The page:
jbrodkin writes: "Nobody has dominated the annual list of new U.S. patents like IBM. Now Big Blue may put one of its own officials at the top of the government office that oversees patents in America. David Kappos, vice president and assistant general counsel for intellectual property at IBM, was nominated by President Obama for the post last month and went through a confirmation hearing Wednesday. If confirmed, he will become the new Under Secretary of Commerce for Intellectual Property and Director of the U.S Patent and Trademark Office (USPTO).
Kappos would be charged with reforming an office that suffers from a backlog of 770,000 patent applications. IBM is also one of the key contributors to the patent backlog, having been awarded the most patents of any company for 16 consecutive years. IBM set a record in 2008 with 4,000 new patents, and could benefit substantially from a patent office equipped to more speedily approve applications."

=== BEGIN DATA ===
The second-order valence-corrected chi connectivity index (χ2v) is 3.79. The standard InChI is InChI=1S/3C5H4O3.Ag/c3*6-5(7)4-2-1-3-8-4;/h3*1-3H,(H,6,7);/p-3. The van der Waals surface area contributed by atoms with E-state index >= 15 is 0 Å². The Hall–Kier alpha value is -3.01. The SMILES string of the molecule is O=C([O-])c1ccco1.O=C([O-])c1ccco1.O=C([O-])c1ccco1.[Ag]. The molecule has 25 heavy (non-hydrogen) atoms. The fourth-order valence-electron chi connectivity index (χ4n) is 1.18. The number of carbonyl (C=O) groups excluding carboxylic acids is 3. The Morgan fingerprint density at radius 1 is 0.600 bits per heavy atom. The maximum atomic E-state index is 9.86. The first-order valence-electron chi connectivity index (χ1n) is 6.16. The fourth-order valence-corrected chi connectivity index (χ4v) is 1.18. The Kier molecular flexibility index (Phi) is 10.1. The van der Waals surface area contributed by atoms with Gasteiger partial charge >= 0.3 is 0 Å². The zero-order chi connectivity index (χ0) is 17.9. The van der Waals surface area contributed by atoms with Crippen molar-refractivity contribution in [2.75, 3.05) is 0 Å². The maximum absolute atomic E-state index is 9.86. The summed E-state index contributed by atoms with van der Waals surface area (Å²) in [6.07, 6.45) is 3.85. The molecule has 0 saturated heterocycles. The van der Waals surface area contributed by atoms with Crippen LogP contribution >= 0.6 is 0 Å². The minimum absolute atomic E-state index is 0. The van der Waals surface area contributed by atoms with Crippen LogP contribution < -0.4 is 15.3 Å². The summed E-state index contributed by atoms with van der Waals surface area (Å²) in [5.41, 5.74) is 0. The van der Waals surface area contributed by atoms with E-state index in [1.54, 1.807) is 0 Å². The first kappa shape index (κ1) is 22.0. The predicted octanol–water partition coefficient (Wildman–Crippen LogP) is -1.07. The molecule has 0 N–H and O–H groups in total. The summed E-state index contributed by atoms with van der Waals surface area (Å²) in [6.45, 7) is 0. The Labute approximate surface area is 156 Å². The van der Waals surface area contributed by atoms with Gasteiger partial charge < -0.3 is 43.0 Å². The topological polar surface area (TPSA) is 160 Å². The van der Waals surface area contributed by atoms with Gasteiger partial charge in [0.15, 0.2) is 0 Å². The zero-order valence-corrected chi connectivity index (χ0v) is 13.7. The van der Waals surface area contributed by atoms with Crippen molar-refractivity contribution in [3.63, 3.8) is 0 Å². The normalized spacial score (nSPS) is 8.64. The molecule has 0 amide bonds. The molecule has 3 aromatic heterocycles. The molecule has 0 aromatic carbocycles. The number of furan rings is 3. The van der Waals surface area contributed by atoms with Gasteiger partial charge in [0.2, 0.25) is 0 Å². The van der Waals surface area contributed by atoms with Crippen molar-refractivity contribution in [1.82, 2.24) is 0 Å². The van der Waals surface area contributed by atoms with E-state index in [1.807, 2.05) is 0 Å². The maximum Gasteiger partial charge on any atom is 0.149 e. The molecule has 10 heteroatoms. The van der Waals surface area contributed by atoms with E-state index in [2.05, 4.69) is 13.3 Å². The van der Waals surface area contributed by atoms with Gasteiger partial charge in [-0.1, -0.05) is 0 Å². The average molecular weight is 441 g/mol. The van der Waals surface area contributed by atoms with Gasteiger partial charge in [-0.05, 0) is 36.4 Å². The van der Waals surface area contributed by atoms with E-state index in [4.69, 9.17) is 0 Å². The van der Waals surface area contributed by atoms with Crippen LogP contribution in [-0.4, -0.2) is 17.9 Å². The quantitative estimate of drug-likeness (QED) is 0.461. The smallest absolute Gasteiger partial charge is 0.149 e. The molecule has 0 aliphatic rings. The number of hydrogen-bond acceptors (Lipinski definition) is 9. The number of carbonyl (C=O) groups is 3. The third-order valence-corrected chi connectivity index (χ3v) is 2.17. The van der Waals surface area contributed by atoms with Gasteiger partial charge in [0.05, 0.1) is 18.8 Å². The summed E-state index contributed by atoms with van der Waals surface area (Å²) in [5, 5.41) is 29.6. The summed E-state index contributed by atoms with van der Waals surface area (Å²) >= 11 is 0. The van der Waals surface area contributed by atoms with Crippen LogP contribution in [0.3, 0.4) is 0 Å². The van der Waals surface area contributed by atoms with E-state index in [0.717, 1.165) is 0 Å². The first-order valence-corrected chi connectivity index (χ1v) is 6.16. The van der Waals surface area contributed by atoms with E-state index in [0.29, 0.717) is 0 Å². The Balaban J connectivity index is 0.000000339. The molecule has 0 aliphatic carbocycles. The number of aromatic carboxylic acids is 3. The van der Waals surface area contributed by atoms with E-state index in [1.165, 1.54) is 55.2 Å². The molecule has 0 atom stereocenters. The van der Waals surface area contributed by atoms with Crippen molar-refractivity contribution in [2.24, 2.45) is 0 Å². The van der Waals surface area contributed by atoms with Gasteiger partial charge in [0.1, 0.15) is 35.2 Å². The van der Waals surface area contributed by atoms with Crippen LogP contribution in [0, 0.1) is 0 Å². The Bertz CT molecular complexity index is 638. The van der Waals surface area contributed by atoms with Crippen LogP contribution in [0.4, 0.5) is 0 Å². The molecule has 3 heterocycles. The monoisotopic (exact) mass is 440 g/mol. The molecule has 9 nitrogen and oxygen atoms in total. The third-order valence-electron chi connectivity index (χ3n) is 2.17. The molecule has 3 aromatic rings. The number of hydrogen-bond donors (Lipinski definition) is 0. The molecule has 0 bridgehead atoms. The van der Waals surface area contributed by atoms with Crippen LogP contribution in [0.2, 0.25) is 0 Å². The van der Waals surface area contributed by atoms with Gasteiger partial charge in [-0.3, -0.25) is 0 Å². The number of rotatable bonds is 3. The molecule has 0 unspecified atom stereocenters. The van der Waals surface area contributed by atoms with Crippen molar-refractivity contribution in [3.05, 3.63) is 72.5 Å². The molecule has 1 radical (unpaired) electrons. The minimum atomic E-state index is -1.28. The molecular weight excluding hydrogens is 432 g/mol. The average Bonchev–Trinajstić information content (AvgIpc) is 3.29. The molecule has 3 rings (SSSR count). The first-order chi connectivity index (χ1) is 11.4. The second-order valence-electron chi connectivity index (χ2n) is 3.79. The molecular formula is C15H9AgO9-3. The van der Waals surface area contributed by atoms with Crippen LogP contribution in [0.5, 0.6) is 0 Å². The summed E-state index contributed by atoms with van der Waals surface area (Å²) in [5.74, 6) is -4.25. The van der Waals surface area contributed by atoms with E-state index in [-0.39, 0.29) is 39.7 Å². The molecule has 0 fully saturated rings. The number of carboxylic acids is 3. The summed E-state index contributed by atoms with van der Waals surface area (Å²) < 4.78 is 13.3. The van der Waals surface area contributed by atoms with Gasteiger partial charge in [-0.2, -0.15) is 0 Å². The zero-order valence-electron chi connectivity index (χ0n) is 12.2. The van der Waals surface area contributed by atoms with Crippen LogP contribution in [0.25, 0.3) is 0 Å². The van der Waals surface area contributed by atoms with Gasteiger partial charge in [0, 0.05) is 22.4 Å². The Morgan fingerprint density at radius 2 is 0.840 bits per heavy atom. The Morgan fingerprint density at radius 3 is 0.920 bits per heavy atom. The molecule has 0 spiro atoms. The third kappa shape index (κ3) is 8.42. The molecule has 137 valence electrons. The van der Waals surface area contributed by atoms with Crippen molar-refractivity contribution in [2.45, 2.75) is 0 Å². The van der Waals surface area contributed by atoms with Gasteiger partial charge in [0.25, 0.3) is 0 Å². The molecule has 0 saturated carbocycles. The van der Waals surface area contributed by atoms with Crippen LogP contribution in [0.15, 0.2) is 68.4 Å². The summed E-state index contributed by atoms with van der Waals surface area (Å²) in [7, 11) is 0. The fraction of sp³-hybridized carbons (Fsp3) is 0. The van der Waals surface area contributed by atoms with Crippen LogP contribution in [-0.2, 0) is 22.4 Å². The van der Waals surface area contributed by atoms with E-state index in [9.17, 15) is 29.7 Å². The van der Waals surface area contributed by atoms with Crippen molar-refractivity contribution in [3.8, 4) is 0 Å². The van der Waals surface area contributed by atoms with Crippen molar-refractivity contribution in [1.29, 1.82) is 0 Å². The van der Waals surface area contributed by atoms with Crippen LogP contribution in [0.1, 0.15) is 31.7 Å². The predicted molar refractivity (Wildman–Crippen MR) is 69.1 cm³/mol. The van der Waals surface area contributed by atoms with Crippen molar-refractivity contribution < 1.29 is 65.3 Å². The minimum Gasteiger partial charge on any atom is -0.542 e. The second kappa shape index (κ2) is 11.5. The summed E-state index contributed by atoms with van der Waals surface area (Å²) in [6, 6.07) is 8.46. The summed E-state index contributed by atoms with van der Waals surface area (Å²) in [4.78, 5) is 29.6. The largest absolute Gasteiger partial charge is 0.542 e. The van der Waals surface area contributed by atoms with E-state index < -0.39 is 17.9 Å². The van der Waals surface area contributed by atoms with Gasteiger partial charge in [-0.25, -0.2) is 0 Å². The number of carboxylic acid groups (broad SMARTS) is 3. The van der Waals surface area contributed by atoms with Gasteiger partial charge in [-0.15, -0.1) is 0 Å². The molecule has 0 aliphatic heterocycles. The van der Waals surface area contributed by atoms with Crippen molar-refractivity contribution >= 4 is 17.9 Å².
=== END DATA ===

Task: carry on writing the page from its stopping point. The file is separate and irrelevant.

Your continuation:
Artifice_Eternity writes: "VistA — the open-source electronic health records system developed by the U.S. Veterans Administration — is widely acknowledged as one of the best EHR platforms in the country. Washington Monthly's Philip Longman writes, "The VA's evolving code also has been adapted by providers in many other countries, including Germany, Finland, Malaysia, Brazil, India, and, most recently, Jordan. To date, more than eighty-five countries have sent delegations to study how the VA uses the program, with four to five more coming every week." WorldVistA.org is a hub for extending and improving the VistA system for use outside the VA. Meanwhile, proprietary private systems cost more, can't be improved by users, and are often clunkier and buggier. Longman argues that the $20 billion for EHR systems included in the stimulus bill may end up being wasted on bad products, and should be frozen until a thorough study of VistA's potential is completed next year."